The Supreme Court of Victoria has upheld a VCAT decision that Christian Youth Camps (CYC) unlawfully discriminated against a group of same sex attracted young people by refusing to allow the group to use one of CYC’s camps for a weekend retreat.
The request for accommodation was made in June 2007 by Cobaw Community Health Services, an organisation that aims to prevent youth suicide, particularly among same sex-attracted young people. CYC, which was established by the Christian Brethren Trust, refused that request.
Today the majority of the Court of Appeal held that there was no error in VCAT’s finding that there was:
1. discrimination on the basis of sexual orientation; and
2. exemptions in the Equal Opportunity Act 1995 that allow religious groups to discriminate in certain circumstances did not apply.
“I think this is a terrific outcome for the young people who were discriminated against and the decision vindicates their feeling that what happened to them was wrong,” said Ms Anne McLennan, Chief Executive Officer of Cobaw Community Health.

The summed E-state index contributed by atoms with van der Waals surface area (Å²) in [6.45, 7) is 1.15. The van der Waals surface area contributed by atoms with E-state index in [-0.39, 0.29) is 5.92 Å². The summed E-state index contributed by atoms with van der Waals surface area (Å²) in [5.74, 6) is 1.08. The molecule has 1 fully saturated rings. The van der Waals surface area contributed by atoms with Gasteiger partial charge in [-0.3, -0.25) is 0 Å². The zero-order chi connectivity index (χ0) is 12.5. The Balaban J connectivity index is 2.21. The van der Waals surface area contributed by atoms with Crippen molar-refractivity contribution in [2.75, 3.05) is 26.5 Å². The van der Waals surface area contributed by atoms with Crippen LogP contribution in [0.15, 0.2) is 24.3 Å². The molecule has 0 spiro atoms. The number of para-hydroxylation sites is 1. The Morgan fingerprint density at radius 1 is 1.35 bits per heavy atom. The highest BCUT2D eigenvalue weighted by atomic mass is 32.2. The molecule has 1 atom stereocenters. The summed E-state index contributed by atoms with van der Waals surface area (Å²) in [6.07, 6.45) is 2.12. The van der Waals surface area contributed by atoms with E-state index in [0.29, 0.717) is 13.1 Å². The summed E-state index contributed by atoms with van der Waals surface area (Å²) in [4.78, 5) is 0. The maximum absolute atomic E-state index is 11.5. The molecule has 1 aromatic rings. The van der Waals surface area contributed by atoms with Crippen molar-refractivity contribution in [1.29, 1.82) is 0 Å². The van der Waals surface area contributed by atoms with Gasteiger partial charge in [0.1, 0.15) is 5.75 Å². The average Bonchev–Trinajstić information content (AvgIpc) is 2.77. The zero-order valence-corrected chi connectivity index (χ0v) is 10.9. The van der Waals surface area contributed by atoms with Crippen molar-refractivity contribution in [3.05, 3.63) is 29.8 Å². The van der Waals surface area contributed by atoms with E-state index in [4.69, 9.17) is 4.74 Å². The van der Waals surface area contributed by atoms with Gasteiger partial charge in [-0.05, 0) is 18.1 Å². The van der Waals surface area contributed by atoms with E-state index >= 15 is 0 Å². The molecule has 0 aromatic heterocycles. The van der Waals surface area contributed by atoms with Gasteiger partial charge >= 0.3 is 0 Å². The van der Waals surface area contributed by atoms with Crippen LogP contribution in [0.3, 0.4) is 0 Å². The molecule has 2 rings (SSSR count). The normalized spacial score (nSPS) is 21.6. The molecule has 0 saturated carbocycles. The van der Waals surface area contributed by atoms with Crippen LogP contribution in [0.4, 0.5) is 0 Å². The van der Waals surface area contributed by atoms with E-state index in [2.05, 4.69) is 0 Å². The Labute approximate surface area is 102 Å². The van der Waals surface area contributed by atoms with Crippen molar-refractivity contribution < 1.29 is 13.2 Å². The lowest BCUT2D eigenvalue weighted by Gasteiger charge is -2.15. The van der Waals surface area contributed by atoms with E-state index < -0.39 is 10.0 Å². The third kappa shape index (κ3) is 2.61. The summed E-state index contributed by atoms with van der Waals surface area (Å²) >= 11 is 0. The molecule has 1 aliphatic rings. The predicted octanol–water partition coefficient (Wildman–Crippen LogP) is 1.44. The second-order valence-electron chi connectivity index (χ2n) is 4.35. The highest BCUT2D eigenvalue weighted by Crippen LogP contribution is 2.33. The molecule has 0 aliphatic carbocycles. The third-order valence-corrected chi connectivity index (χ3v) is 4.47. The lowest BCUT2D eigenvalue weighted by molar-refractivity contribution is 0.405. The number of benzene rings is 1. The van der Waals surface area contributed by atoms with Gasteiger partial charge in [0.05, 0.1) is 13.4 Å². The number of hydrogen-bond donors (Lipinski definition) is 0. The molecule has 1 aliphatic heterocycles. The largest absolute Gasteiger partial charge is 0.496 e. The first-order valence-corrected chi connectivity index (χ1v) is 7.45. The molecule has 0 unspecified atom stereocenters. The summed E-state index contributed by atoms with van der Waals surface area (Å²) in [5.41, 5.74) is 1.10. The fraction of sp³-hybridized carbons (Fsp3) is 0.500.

“It’s been a long haul over six years but it has been worth the time and energy to get such a significant decision that clarifies the operation of equal opportunity law.”
Rachel Ball, Director of Advocacy at the Human Rights Law Centre, said “it is unacceptable and contrary to international human rights law for a commercial entity operating in the public sphere to exclude and discriminate against a group of young people on the basis of their sexual orientation.”
“The outcome in this case strikes a fair balance between the rights of religious groups and the rights of other people in the community.”
The Victorian Gay & Lesbian Rights Lobby (VGLRL) today called on the Victorian Government to amend the Victorian laws to ensure greater protection from discrimination and ensure greater transparency for members of the public when doing business with religious organisations.
“This decision goes some way to help lessen the impact of the religious exemptions in equal opportunity law but these exemptions are unjustifiably broad to begin with, and further reform is needed to protect young same-sex attracted people from the harmful effects of discrimination,” said Ms Anna Brown, Co-Convener of the Victorian Gay & Lesbian Rights Lobby.
“Members of the public shouldn’t have to suffer through years of litigation in order to clarify whether they can access basic goods and services. At the very least, we need greater transparency so people know where they stand.”
For more information, visit: www.hrlc.org.au for details.